Is it safe to travel to Egypt 2024? Latest Foreign Office advice to UK holidaymakers as 'do not travel' warning issued for several regions

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The Foreign Office has updated its travel advice for Egypt amid Israel-Hamas conflict as it warns its guidance could “change at short notice”.

The Foreign Office updated its travel advice for UK holidaymakers visiting Egypt amid the ongoing conflict between Israel and Hamas. The main tourist resorts including Cairo, Nile cruise stops, and the Red Sea resorts of Hurghada and Sharm el-Sheikh are all still considered safe to travel to by the UK government however there are several regions along its borders where the Foreign Office currently advises against travelling to

This includes the border with Gaza at Rafah, where Egypt has built a buffer zone in anticipation of Israel’s ground offensive against Hamas in Rafah. The Foreign Office currently advises against all travel to the Governorate of North Sinai, which includes the crossing at Rafah, and within 20km of the Egyptian/Libyan border (excluding El Salloum, where it advises against all but essential travel).

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It also advises against all but essential travel to the following areas:

• The northern part of the Governorate of South Sinai beyond the St Catherine-Nuweiba road, except for the coastal areas along the west and east of the peninsula • The eastern part of Ismailiyah Governorate east of the Suez canal • The area west of the Nile Valley and Nile Delta regions, excluding Luxor, Qina, Aswan, Abu Simbel and the Valley of the Kings, the Governorate of Faiyum, the coastal areas between the Nile Delta and Marsa Matruh, the Marsa Matruh-Siwa Road, the oasis town of Siwa, the Giza Governorate north-east of the Bahariya Oasis, the road between Giza and Farafra (except the road between Bahariya and Siwa where all but essential travel applies), Bahariya Oasis, Farafra, and the White Desert and Black Desert • The Hala’ib Triangle and Bir Tawil Trapezoid

The government adds that travel advice could “change at short notice” and holidaymakers should “continue to monitor travel advice and follow any relevant instructions from local authorities.” Due to the Israeli government declaring a state of emergency across the whole country, international borders in Israel and the Occupied Palestinian Territories (OPTs) could close at short notice. 

The Foreign Office has updated its travel advice for Egypt amid Israel-Hamas conflict as it warns its guidance could “change at short notice”. (Photo: Getty Images)The Foreign Office has updated its travel advice for Egypt amid Israel-Hamas conflict as it warns its guidance could “change at short notice”. (Photo: Getty Images)
The Foreign Office has updated its travel advice for Egypt amid Israel-Hamas conflict as it warns its guidance could “change at short notice”. (Photo: Getty Images) | Getty Images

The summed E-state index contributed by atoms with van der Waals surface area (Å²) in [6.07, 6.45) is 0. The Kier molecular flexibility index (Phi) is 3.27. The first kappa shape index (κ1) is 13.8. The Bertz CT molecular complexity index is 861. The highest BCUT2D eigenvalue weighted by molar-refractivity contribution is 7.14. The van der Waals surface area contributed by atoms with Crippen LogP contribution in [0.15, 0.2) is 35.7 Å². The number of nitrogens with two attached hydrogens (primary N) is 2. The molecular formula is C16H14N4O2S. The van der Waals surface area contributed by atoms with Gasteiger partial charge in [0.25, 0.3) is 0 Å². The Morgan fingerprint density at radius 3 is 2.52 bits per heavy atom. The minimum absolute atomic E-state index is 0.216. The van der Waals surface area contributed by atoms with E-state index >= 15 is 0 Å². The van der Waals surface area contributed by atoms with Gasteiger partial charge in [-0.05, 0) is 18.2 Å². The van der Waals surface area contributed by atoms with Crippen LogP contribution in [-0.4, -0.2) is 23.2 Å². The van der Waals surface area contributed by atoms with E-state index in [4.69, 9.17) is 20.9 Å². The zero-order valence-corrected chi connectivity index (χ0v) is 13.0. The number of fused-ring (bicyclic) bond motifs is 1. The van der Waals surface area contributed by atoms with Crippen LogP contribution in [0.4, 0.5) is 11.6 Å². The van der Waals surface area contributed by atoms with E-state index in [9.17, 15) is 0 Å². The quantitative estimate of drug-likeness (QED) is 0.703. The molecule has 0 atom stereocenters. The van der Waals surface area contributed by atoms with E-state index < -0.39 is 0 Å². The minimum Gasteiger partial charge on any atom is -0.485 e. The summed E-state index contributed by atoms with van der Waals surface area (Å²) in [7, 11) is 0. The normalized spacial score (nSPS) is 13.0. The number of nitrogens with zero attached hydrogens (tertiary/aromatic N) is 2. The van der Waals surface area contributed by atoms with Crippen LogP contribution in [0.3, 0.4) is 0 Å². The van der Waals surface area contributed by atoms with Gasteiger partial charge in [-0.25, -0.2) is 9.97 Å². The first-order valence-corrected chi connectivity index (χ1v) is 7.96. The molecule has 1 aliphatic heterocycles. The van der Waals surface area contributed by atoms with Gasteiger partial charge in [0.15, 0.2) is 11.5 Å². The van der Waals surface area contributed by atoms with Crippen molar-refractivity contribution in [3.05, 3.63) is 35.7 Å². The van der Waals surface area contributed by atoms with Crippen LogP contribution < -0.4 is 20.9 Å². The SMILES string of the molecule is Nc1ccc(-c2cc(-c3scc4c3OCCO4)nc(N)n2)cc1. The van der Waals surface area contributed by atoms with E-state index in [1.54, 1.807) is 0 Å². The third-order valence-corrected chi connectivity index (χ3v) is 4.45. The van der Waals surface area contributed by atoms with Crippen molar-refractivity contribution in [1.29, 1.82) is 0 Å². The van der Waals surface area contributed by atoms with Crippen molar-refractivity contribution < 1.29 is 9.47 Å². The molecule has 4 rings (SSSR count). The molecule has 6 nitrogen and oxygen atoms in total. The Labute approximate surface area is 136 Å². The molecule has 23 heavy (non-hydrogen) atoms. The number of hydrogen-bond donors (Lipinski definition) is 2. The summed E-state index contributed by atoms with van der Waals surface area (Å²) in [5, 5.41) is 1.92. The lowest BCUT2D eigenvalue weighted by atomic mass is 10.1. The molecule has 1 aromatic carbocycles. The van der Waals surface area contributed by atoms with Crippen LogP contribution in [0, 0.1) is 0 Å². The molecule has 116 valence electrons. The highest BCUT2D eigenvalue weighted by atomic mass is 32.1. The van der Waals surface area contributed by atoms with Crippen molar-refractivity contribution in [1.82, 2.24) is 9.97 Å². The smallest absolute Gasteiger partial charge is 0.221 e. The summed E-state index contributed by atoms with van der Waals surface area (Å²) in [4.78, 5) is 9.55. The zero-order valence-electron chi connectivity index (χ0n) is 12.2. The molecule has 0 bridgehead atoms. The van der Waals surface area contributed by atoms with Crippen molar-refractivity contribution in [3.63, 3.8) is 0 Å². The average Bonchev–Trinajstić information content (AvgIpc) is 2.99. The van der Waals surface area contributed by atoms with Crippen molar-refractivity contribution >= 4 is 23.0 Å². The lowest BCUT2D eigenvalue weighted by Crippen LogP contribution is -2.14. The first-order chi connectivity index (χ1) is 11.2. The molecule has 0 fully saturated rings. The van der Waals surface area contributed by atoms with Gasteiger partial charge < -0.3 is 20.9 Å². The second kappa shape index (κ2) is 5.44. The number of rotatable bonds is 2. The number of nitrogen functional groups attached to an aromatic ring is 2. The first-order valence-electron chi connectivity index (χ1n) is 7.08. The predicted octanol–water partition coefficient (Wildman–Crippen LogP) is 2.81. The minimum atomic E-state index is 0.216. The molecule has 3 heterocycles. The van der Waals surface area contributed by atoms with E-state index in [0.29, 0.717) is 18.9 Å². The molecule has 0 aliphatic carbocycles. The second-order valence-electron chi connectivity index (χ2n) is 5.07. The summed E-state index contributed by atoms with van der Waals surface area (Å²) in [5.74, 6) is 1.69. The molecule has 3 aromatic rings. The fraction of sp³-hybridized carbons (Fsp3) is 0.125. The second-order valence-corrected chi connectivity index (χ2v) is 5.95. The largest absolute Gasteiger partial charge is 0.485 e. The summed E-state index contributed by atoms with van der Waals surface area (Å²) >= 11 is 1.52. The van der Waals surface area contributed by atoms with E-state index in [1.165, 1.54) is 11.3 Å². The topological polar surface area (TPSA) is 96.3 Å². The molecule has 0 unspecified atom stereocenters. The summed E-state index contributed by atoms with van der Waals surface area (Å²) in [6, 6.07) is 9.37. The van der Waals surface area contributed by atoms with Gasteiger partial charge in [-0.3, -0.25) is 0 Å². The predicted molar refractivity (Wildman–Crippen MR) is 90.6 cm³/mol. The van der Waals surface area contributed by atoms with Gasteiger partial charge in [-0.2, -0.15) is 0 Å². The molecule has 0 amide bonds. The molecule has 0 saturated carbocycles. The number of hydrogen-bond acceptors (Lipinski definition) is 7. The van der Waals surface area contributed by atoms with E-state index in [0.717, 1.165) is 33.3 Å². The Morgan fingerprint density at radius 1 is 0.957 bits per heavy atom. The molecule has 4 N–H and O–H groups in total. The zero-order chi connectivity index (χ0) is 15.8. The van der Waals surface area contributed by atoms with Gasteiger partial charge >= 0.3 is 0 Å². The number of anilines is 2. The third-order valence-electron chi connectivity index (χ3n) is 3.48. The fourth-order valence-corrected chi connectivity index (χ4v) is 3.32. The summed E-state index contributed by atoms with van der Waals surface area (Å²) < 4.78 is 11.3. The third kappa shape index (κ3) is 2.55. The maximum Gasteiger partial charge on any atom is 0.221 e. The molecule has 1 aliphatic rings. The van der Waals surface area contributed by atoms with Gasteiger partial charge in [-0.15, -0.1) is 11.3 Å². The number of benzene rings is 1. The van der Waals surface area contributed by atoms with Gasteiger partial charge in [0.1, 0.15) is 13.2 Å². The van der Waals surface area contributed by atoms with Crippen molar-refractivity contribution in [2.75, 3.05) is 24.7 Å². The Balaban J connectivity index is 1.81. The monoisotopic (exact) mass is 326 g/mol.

The Foreign Office warns that “as a result, the land border into Israel from Egypt at Taba could close with little notice”. It adds that there have also been a “number of demonstrations” in Egypt and “protests have been planned, including after Friday prayers.” The government says: “Demonstrations could take place at short notice, with a heavy security presence in place. You should avoid large gatherings, demonstrations and protests.”

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Holidaymakers should also be aware of specific rules when visiting the country, for example public drinking can lead to arrest — alcohol is only permitted in a licensed restaurant or bar. Possession, use or trafficking of illegal drugs can lead to long prison sentences or even the death penalty, and holidaymakers must also be aware of what they are photographing.

Taking pictures of military installations (strictly prohibited), embassies, government buildings, churches and even infrastructure such as train stations can lead to arrest. If you want to photograph any Egyptian citizens, you must have written permission from them, and photographing children is not permitted.

Taking or sharing photographs that are perceived to be damaging to the country’s image is also forbidden. Similarly, making strongly negative comments about Egypt or its politics, including on social media, can lead to you being detained.

For entry into Egypt, holidaymakers need at least six months of validity on their passport. You’ll also need to apply for a tourist visa to visit most of the country. These can be obtained online before you travel or on arrival at dedicated desks inside the airport. If you’re travelling to the resorts of Sharm el-Sheikh, Dahab, Nuweiba or Taba, you can get a free entry permission stamp upon arrival for stays of up to 15 days. If you want to stay longer or visit other places you’ll have to get a visa.

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